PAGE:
Citrix’s hypervisor has caught up to VMware in providing enterprise-class security features.
Citrix’s hypervisor has caught up to VMware in providing enterprise-class security features, and is now the second virtualization platform to be certified as “production-ready,” according to the Burton Group analyst firm.
Two months ago, the Burton Group said VMware’s hypervisor was the only one on the market to meet all 27 features the analyst firm believes are required to run production-class workloads in the enterprise.
Citrix met 85% of the requirements but fell short in features such as security logging and auditing of administrative actions; directory services integration; and role-based access controls.
But with the vendor’s latest software released on June 16, Citrix XenServer 5.5, Citrix has eliminated those shortcomings, Burton Group analyst Chris Wolf writes in a blog post.
“Citrix added several key features for the 5.5 release, including directory service integration, security logging and auditing of administrative actions, and role based access controls (via the Lab Manager interface included in Essentials 5.5 Platinum Edition),” Wolf writes. “Also, Citrix reworked its XenServer support policy to meet our minimum 3 year market support requirement.”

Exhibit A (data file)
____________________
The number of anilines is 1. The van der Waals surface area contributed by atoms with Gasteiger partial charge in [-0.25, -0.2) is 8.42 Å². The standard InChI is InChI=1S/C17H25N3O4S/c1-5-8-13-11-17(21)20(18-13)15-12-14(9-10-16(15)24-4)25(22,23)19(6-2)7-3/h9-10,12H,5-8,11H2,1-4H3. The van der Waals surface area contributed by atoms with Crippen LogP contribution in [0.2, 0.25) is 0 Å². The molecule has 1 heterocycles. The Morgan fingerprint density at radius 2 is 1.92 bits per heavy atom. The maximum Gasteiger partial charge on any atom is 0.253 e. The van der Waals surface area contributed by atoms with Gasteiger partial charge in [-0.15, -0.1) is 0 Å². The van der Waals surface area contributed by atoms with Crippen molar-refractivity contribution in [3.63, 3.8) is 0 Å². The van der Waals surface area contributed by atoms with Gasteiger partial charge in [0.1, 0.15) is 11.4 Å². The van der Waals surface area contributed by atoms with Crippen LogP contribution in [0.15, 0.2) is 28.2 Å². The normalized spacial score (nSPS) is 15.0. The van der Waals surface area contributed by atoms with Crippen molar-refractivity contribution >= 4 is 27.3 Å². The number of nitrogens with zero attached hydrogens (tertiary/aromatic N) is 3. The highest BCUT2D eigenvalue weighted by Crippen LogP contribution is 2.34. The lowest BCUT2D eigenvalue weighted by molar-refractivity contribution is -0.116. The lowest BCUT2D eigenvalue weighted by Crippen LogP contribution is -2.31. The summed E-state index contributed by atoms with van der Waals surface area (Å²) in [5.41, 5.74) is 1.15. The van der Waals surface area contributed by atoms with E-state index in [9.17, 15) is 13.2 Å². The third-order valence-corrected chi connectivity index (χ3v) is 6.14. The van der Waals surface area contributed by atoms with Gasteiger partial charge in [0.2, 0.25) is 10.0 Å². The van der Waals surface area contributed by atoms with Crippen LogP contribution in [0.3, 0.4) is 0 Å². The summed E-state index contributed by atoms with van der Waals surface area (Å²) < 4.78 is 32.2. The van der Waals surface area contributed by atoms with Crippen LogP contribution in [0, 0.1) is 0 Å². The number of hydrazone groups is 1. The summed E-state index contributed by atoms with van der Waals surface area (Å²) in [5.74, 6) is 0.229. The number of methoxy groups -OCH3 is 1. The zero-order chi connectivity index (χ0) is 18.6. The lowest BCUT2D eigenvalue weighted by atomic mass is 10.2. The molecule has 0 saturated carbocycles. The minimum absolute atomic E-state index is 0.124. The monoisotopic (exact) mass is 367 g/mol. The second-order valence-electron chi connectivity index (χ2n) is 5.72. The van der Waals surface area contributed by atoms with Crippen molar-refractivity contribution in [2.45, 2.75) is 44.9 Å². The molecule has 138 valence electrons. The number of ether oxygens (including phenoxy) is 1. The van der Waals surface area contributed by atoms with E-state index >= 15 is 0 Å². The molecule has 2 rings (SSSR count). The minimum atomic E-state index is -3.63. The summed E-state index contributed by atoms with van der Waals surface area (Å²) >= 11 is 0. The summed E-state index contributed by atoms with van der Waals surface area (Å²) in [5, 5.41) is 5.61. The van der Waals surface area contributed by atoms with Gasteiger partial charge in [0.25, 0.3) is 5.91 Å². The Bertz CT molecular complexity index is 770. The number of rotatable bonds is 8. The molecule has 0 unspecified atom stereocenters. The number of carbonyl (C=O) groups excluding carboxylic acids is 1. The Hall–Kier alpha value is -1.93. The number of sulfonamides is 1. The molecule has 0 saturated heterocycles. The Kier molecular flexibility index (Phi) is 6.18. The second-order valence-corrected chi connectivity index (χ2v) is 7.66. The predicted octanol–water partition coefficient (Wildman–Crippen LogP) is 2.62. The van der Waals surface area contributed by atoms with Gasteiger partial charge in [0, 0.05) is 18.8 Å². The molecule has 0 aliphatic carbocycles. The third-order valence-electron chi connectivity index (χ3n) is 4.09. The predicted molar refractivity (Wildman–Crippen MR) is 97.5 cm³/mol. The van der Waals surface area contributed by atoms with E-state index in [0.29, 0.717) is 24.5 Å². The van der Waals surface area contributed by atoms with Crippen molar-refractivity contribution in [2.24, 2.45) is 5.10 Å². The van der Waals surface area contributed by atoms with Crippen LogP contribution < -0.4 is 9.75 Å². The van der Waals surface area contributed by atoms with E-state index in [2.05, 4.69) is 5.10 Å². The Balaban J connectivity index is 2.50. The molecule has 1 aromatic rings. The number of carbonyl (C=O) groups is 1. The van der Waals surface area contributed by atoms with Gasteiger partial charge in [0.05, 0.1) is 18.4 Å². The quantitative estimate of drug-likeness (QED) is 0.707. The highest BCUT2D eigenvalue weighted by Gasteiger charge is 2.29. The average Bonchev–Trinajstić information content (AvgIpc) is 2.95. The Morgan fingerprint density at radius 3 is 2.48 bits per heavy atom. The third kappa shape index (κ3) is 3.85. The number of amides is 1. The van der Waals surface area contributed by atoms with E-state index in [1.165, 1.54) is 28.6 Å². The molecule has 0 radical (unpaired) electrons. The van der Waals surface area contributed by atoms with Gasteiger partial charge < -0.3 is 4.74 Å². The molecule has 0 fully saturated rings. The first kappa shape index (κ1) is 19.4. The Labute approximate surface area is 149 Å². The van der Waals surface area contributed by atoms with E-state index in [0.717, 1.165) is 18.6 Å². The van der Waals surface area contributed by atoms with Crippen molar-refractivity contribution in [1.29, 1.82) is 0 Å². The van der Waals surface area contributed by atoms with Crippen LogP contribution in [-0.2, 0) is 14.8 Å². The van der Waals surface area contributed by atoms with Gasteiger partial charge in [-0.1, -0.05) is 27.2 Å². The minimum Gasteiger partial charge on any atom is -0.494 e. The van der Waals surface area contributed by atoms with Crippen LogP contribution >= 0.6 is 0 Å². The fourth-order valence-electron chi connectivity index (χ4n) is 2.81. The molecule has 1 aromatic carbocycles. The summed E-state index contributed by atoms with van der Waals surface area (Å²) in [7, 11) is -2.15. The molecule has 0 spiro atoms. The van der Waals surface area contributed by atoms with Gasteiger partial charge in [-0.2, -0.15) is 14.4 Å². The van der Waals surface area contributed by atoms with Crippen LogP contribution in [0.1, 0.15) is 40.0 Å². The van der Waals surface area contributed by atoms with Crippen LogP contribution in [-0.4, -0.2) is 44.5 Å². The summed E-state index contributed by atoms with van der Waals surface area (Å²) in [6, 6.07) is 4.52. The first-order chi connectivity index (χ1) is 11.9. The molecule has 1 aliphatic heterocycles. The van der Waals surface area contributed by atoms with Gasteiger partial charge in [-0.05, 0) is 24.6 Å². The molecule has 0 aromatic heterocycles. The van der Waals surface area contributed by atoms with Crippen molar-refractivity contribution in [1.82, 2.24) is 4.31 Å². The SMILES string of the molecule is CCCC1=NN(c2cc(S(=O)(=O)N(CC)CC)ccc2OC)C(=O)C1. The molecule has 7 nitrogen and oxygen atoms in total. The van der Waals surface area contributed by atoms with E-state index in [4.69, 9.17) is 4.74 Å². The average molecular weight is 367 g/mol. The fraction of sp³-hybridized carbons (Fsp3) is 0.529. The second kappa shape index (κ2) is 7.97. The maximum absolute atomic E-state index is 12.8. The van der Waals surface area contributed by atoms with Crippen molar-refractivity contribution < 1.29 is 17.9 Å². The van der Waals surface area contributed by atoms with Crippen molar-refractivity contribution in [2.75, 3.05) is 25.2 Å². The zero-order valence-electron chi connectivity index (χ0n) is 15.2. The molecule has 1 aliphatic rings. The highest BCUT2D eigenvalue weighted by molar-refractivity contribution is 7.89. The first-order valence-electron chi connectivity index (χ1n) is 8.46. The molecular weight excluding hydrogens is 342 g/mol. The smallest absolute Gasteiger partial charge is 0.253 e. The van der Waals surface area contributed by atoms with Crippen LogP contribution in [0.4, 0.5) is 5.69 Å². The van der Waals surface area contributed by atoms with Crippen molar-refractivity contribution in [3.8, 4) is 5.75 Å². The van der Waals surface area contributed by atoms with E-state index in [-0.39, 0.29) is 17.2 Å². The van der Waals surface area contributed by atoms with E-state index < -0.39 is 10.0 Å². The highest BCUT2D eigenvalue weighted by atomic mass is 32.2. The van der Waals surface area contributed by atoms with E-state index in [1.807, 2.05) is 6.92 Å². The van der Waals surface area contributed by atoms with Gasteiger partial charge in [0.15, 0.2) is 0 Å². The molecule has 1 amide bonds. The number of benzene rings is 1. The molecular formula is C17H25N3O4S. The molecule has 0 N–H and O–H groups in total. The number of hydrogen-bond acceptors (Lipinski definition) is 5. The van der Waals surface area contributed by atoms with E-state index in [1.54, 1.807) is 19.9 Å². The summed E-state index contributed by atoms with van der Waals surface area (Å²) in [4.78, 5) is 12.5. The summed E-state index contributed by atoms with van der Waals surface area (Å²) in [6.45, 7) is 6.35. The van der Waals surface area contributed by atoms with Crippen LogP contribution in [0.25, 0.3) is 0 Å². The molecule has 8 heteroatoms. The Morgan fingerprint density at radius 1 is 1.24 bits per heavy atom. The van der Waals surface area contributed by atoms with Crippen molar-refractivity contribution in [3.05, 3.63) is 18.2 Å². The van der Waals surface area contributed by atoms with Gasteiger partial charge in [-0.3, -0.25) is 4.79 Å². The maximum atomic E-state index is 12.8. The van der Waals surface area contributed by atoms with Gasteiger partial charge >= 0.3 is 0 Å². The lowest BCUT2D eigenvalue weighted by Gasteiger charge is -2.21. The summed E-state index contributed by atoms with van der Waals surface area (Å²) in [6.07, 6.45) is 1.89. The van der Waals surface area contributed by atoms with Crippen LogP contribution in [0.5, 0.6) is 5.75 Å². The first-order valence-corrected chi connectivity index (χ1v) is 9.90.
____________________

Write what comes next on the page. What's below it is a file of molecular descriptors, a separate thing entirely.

The Burton Group’s virtualization criteria were drawn up to ensure that hypervisors provide adequate security, management, availability, storage, network, compute, scalability, and performance to enterprise IT shops.
“Having multiple production-ready hypervisors on the market means more choice for the customer, and a greater push for vendors to continue furthering innovation and competitive differentiation,” Wolf writes. “Regardless of where your hypervisor loyalties stand, we’ll all benefit from the progress of the XenServer platform.”
In addition to required production features, Burton Group has two other categories: preferred features that are important but not required, and features that are just optional. VMware is still ahead of its rivals in preferred and optional features, Wolf writes.
In the analyst firm’s last report, Microsoft Hyper-V lagged behind its rivals, meeting 78% of enterprise virtualization requirements. The Burton Group is analyzing Microsoft’s new Hyper-V Server 2008: R2, and will post an update once the evaluation is complete, Wolf says.
This new version of Hyper-V is still missing some enterprise features but includes live migration and other important tools that bring it closer to production-ready status, Wolf writes in an e-mail.